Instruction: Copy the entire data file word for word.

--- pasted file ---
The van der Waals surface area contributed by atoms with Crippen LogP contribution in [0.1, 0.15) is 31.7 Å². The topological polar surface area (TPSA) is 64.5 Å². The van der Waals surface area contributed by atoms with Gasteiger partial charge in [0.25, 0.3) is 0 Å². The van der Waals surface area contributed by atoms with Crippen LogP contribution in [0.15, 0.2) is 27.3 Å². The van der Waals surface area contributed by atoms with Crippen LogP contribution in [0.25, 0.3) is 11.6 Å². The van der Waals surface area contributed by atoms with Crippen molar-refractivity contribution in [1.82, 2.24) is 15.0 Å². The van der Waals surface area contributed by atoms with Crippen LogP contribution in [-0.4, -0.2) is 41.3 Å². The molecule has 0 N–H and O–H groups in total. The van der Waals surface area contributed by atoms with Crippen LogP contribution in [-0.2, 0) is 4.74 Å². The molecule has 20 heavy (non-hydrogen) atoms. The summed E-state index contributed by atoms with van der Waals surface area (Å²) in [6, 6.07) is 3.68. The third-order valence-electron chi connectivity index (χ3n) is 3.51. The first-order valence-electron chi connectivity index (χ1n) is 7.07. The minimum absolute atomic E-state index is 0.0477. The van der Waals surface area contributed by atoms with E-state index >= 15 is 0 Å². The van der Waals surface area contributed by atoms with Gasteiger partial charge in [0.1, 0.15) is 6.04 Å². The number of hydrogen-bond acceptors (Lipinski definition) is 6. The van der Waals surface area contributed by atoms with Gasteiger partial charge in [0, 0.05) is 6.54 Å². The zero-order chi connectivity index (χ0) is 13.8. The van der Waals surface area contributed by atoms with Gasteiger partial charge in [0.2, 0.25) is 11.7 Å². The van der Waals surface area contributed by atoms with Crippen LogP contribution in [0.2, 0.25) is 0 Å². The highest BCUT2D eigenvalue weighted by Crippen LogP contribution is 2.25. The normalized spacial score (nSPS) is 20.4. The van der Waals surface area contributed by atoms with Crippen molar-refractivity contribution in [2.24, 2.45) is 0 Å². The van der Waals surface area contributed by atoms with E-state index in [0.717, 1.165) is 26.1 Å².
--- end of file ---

The van der Waals surface area contributed by atoms with Crippen LogP contribution in [0.1, 0.15) is 31.7 Å². The topological polar surface area (TPSA) is 64.5 Å². The van der Waals surface area contributed by atoms with Gasteiger partial charge in [0.25, 0.3) is 0 Å². The van der Waals surface area contributed by atoms with Crippen LogP contribution in [0.15, 0.2) is 27.3 Å². The van der Waals surface area contributed by atoms with Crippen LogP contribution in [0.25, 0.3) is 11.6 Å². The van der Waals surface area contributed by atoms with Crippen molar-refractivity contribution in [1.82, 2.24) is 15.0 Å². The van der Waals surface area contributed by atoms with Crippen LogP contribution in [-0.4, -0.2) is 41.3 Å². The molecule has 0 N–H and O–H groups in total. The van der Waals surface area contributed by atoms with Crippen LogP contribution in [-0.2, 0) is 4.74 Å². The molecule has 20 heavy (non-hydrogen) atoms. The summed E-state index contributed by atoms with van der Waals surface area (Å²) in [6, 6.07) is 3.68. The third-order valence-electron chi connectivity index (χ3n) is 3.51. The first-order valence-electron chi connectivity index (χ1n) is 7.07. The minimum absolute atomic E-state index is 0.0477. The van der Waals surface area contributed by atoms with E-state index >= 15 is 0 Å². The van der Waals surface area contributed by atoms with Gasteiger partial charge in [0.1, 0.15) is 6.04 Å². The number of hydrogen-bond acceptors (Lipinski definition) is 6. The van der Waals surface area contributed by atoms with Gasteiger partial charge in [0, 0.05) is 6.54 Å². The zero-order chi connectivity index (χ0) is 13.8. The van der Waals surface area contributed by atoms with Gasteiger partial charge in [0.2, 0.25) is 11.7 Å². The van der Waals surface area contributed by atoms with Crippen LogP contribution in [0.2, 0.25) is 0 Å². The highest BCUT2D eigenvalue weighted by Crippen LogP contribution is 2.25. The normalized spacial score (nSPS) is 20.4. The van der Waals surface area contributed by atoms with Crippen molar-refractivity contribution in [2.24, 2.45) is 0 Å². The van der Waals surface area contributed by atoms with E-state index in [0.717, 1.165) is 26.1 Å².